Post-publication Revision Policy

This is my entirely personal blog, with no editorial oversight other than my own. I am solely responsible for what gets posted here and for what you can find in the archives. Over the years, I have developed a practice that works well for me, but which has a few problems that are worth noting to avoid misunderstandings.

I normally write and publish my posts quite quickly, rarely working on them over more than a few hours, at best days. This is in order to undermine the reticence that my vanity would demand if given a chance. I get the content worked out, proof-read it quickly, and put it out there, its remaining stylistic and typographical blemishes be damned. If I didn't do it this way I don't think I'd ever publish anything.

But when I do notice typos and howlers, I can't let them stand. So most of my posts undergo dozens of small changes in the hours after they have been published and I usually don't mark these in any way. Grammar is corrected. Commas added or removed or replaced with colons. That sort of thing. Also, I sometimes add useful links without noting them as updates.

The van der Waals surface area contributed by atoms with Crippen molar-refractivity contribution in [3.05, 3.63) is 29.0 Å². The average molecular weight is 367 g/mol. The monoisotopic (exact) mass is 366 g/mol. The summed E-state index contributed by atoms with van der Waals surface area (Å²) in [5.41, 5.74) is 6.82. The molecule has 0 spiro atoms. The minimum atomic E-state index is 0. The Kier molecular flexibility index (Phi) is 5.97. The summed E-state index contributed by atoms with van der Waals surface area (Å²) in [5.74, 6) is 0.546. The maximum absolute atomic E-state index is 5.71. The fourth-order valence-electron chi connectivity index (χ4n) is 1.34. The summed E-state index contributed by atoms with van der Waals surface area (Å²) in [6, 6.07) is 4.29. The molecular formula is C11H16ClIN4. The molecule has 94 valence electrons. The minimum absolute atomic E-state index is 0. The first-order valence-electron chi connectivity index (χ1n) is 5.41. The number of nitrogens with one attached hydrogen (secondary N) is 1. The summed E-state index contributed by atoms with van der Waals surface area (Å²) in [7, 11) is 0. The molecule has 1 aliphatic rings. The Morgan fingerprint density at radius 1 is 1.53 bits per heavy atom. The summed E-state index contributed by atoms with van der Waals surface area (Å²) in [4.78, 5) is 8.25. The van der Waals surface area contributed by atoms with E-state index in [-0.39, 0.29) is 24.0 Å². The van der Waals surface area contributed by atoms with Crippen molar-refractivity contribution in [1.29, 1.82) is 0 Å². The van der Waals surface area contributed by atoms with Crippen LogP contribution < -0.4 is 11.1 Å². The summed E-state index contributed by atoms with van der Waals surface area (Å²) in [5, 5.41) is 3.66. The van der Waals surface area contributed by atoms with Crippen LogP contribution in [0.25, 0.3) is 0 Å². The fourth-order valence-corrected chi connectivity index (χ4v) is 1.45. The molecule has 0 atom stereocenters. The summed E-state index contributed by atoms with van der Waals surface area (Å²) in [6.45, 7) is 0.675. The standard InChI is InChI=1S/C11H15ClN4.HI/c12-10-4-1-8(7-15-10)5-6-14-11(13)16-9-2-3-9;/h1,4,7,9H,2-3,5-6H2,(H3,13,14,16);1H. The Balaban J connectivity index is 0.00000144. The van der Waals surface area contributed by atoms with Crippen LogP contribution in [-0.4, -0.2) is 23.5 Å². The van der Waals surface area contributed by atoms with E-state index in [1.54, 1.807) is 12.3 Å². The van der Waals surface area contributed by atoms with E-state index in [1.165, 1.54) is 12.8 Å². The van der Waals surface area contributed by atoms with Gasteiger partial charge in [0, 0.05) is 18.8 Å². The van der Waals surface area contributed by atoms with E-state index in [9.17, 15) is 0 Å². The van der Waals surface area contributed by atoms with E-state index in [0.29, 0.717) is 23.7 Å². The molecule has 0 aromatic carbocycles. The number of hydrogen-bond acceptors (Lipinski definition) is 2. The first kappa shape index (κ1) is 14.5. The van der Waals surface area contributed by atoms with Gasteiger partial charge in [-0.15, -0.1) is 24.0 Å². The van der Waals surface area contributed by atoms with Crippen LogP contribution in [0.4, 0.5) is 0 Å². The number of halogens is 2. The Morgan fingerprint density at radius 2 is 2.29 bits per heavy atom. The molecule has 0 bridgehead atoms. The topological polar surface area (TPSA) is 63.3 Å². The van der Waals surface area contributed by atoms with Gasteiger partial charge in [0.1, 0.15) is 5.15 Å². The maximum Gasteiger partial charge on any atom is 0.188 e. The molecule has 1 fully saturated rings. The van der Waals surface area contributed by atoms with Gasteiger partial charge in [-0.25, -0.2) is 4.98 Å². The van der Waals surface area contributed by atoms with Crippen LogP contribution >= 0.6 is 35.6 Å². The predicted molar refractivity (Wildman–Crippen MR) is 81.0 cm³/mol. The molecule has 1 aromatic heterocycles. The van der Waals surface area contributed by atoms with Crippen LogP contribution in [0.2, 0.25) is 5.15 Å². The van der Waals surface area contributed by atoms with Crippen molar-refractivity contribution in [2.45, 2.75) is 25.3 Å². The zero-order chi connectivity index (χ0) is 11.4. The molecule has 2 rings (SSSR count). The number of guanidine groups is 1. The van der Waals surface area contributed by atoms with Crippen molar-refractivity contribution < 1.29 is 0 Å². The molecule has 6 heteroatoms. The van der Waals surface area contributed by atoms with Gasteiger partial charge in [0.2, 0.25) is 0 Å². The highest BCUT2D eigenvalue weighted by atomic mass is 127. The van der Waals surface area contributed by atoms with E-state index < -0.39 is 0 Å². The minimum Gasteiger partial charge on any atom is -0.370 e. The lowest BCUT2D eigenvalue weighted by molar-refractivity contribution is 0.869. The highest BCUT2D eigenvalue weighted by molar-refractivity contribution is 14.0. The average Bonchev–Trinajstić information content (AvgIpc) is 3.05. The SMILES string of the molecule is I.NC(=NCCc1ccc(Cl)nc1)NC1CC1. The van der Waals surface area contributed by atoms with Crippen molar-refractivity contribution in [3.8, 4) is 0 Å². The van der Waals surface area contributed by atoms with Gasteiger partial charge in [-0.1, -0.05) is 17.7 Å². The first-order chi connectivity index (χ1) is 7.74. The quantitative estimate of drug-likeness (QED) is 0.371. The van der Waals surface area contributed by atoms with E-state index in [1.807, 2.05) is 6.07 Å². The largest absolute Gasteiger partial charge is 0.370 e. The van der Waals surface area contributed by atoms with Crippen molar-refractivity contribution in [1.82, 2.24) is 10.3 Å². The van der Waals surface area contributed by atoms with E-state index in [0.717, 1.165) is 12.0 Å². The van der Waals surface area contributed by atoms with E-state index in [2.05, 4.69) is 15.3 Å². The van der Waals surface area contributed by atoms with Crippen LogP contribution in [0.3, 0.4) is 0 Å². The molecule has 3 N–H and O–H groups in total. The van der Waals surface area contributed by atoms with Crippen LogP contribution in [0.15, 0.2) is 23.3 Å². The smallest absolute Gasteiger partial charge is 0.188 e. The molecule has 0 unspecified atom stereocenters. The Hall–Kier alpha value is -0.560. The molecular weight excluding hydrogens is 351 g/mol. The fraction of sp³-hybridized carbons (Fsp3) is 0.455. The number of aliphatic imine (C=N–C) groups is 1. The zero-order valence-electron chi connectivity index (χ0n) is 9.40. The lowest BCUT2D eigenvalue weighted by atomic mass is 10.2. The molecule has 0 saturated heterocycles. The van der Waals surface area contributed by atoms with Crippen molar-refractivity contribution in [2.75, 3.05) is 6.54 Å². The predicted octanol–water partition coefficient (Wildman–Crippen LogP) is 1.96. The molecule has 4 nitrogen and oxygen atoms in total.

Substantial corrections are usually marked in some way, either with square brackets or with footnotes. Sometimes I get facts wrong and I see no point in letting this blog be less informative than it could be just to document my ignorance at a particular moment in time. But since it's possible that someone somewhere has pointed out my errors in a post of their own, I make sure that my revision doesn't make a liar of them.

I try to find a balance between being as accurate and informative as I can, and being honest about an opinion I had a particular time. I rarely (if ever) correct an opinion expressed in a post that I subsequently changed my mind about. In those cases, I write a new post, noting the change of mind (and thanking those who helped me change it), and link the two posts to each other in a natural way.

Finally, let me say that it is my policy to contact people I criticize directly whenever possible. I am happy to correct simple factual errors at their request (footnoting when I do) and even to add footnotes with their counterarguments if they wish. In some cases, I just let them write a guest post and link to that from the original post.

These practices are all about fostering constructive dialogue and maximizing understanding. If you have any concerns about changes you've seen in a post, please don't hesitate to bring them up in the comments. I'll do what I can to acknowledge them.

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